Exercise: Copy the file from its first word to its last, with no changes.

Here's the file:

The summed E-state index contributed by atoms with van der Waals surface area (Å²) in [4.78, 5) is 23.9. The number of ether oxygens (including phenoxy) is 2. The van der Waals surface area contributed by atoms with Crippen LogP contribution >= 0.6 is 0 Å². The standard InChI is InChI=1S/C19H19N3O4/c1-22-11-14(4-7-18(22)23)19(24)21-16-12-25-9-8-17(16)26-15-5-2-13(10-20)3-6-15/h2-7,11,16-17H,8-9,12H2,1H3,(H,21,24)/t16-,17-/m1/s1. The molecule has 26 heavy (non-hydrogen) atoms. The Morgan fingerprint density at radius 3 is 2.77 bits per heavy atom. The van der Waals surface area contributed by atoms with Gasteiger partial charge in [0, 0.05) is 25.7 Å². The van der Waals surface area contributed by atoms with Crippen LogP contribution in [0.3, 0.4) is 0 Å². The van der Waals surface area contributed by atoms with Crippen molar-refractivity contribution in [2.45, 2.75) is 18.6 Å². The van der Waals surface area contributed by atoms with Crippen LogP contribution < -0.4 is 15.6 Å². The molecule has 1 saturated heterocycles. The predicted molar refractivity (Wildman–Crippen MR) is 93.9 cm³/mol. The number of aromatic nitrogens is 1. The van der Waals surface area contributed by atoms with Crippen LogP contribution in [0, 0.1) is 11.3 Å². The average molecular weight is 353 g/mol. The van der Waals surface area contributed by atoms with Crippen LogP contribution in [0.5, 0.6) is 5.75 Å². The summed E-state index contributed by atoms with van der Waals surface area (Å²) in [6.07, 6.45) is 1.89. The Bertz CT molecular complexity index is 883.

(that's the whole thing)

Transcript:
The summed E-state index contributed by atoms with van der Waals surface area (Å²) in [4.78, 5) is 23.9. The number of ether oxygens (including phenoxy) is 2. The van der Waals surface area contributed by atoms with Crippen LogP contribution >= 0.6 is 0 Å². The standard InChI is InChI=1S/C19H19N3O4/c1-22-11-14(4-7-18(22)23)19(24)21-16-12-25-9-8-17(16)26-15-5-2-13(10-20)3-6-15/h2-7,11,16-17H,8-9,12H2,1H3,(H,21,24)/t16-,17-/m1/s1. The molecule has 26 heavy (non-hydrogen) atoms. The Morgan fingerprint density at radius 3 is 2.77 bits per heavy atom. The van der Waals surface area contributed by atoms with Gasteiger partial charge in [0, 0.05) is 25.7 Å². The van der Waals surface area contributed by atoms with Crippen LogP contribution in [0.3, 0.4) is 0 Å². The van der Waals surface area contributed by atoms with Crippen molar-refractivity contribution in [2.45, 2.75) is 18.6 Å². The van der Waals surface area contributed by atoms with Crippen LogP contribution < -0.4 is 15.6 Å². The molecule has 1 saturated heterocycles. The predicted molar refractivity (Wildman–Crippen MR) is 93.9 cm³/mol. The number of aromatic nitrogens is 1. The van der Waals surface area contributed by atoms with Crippen LogP contribution in [0, 0.1) is 11.3 Å². The average molecular weight is 353 g/mol. The van der Waals surface area contributed by atoms with Crippen LogP contribution in [0.5, 0.6) is 5.75 Å². The summed E-state index contributed by atoms with van der Waals surface area (Å²) in [6.07, 6.45) is 1.89. The Bertz CT molecular complexity index is 883.